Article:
Support = COGS
Basically every software company has a support function of some kind. These are the folks who handle all inbound questions from customers for technical support, bug issues, etc. There is almost always a contractual requirement around the level of support that will be provided. It is usually included in the overall software price but sometimes companies have a premium support tier that you must pay extra for.
Similar to professional services, no one debates that support should live in COGS.
Customer Success Management = It Depends
Customer Success Management (CSM) is where all the debate and diversity in accounting practice lives.
This issue is driven by the below:
Lack of understanding of what CSMs are actually supposed to do
Misuse of the CSM title because it sounds better
Company stage causes CSMs to be utilized differently. Example: Early stage companies often use CSM to fill product gaps and act like support
I am not here to explain the role of CSM, but rather explain how it should be accounted for based on how a company utilizes its CSM org
Given CSM teams can account for 5-10% (or even more) of revenue getting the income statement categorization right is important.
Infrastructure Costs = COGS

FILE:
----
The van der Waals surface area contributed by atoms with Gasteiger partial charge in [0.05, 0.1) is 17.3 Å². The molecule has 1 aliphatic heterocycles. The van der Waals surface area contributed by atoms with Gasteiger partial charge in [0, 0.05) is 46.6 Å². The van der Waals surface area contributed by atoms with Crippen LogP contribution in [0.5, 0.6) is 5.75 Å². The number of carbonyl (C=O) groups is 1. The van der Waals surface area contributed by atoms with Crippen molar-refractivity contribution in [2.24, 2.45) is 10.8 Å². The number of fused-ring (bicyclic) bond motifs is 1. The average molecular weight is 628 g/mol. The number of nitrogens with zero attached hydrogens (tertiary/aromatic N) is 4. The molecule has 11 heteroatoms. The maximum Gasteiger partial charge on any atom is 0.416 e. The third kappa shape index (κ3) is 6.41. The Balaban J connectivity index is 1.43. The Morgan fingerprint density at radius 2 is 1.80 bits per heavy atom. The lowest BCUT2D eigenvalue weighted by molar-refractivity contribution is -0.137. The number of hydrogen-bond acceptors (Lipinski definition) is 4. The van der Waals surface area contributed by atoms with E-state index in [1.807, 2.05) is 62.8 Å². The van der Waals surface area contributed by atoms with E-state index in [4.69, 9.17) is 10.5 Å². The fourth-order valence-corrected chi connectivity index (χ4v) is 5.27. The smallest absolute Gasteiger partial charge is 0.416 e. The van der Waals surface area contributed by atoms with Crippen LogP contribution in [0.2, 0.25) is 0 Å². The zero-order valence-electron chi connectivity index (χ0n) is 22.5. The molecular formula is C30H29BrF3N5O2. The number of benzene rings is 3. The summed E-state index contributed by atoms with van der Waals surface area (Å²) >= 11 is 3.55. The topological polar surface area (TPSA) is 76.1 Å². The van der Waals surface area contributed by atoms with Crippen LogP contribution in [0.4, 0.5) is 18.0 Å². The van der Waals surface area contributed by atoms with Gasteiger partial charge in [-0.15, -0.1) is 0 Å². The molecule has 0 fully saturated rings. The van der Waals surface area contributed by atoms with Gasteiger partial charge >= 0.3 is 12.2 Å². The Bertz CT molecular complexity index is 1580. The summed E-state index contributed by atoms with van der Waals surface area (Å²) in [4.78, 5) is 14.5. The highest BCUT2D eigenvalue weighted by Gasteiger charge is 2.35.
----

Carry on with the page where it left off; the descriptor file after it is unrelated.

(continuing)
This should be straightforward. This is the AWS, GCP, Azure infrastructure costs a company has to host customer accounts. There may also be other 3rd party software a company uses to integrate or provide additional services to its customers that should also be included in COGS.
DevOps (internal engineering) = COGS
These are the folks that are keeping the production environments up and running. These folks are frequently not included in COGS in the early days of a company because an engineer is just doing this part-time and companies don’t want to allocate their time to COGS. But eventually there is a separate team for this which should be included in COGS.
Where Should CSMs be Categorized?
CFOs: Want CSMs to be categorized as sales & marketing (S&M) so gross margins look better because investors care a lot about high gross margins.
Auditors: In my experience unless CSMs are clearly doing one or the other then the auditors won’t fight you on where the CSMs are categorized.
Investors: While they like to see high gross margins, they want to see comparability to other companies. And they need to understand how all expenses (COGS and OpEx) scale with the business.
How CSMs should actually be categorized depends on what the CSMs are actually doing.